A Newsweek editor was reportedly demoted after a reporter for the magazine was fired for an inaccurate report on President Trump’s Thanksgiving plans.
For those who missed this story over the Thanksgiving holiday, a quick refresher:
- Newsweek published an article entitled “How is Trump spending Thanksgiving? Tweeting, golfing and more,” by reporter Jessica Kwong early on Thanksgiving day. According to the Washington Examiner, the article was assigned last week to Kwong by her editor.
- After Trump’s surprise visit to Afghanistan on Thanksgiving was announced, the article remained on Newsweek for hours unchanged, until it was substantially rewritten by reporter James Crowley later in the day. Kwong says that when Trump’s trip was announced, her editor assigned another reporter to write a new story and failed to update her original piece.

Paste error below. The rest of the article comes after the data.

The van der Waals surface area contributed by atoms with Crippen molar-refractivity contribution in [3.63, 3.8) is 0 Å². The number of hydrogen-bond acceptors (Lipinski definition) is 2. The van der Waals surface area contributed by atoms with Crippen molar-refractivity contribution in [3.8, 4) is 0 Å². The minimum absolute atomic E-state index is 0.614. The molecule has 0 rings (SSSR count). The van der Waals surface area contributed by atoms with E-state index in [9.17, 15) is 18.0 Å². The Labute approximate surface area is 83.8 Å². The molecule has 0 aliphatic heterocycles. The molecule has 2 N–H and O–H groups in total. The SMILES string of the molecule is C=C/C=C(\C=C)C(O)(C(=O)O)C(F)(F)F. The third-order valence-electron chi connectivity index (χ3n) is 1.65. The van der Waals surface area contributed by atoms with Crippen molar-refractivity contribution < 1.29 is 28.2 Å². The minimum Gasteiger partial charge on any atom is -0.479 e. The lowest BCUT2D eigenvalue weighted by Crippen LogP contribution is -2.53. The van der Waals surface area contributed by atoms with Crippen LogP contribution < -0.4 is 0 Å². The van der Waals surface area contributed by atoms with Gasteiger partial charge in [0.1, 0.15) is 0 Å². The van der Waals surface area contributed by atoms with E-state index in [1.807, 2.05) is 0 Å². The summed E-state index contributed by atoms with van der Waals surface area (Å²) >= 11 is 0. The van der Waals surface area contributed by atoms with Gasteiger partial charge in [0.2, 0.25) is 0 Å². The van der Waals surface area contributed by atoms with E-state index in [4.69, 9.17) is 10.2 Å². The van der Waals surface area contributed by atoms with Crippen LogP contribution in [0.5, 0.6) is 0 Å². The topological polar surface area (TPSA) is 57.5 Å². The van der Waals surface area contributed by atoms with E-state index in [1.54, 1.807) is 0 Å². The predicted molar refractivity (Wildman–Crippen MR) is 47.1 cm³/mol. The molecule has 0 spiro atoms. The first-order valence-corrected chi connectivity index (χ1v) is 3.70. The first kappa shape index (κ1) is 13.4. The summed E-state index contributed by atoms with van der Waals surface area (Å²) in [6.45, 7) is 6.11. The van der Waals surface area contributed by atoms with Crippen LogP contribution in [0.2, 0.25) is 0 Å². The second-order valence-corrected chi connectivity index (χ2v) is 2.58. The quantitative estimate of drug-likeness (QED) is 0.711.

- Predictably, the article is picked up by conservative media and Kwong is vilified on Twitter (despite an early public apology). Both Trump and his son condemn Newsweek on Twitter.
- Kwong is fired by Newsweek on Saturday.
- And now: the (still unnamed) editor overseeing the story has been demoted.
First, the entire affair was overblown by conservatives: the White House did a remarkable job keeping the Afghanistan visit a secret. Even though Kwong’s piece appeared to rely on aggregation rather than reporting, it’s unlikely she could’ve avoided this mistake. Firing Kwon is unquestionably the wrong decision; everyone makes mistakes and we don’t get anywhere by acting like journalists are immune to this truth. She apologized, it was on a holiday weekend, and she ultimately wasn’t responsible. Whatever.
The problem here is that Newsweek didn’t edit the story in a timely fashion, potentially misinforming readers and allowing the criticism to fester into the cycle of outrage that reverberates so easily on social media. And while you could blame the editor for that, it speaks to a deeper illness inside Newsweek’s culture; an aggressive pace that prioritizes quantity over everything else and where mistakes are realistically inevitable.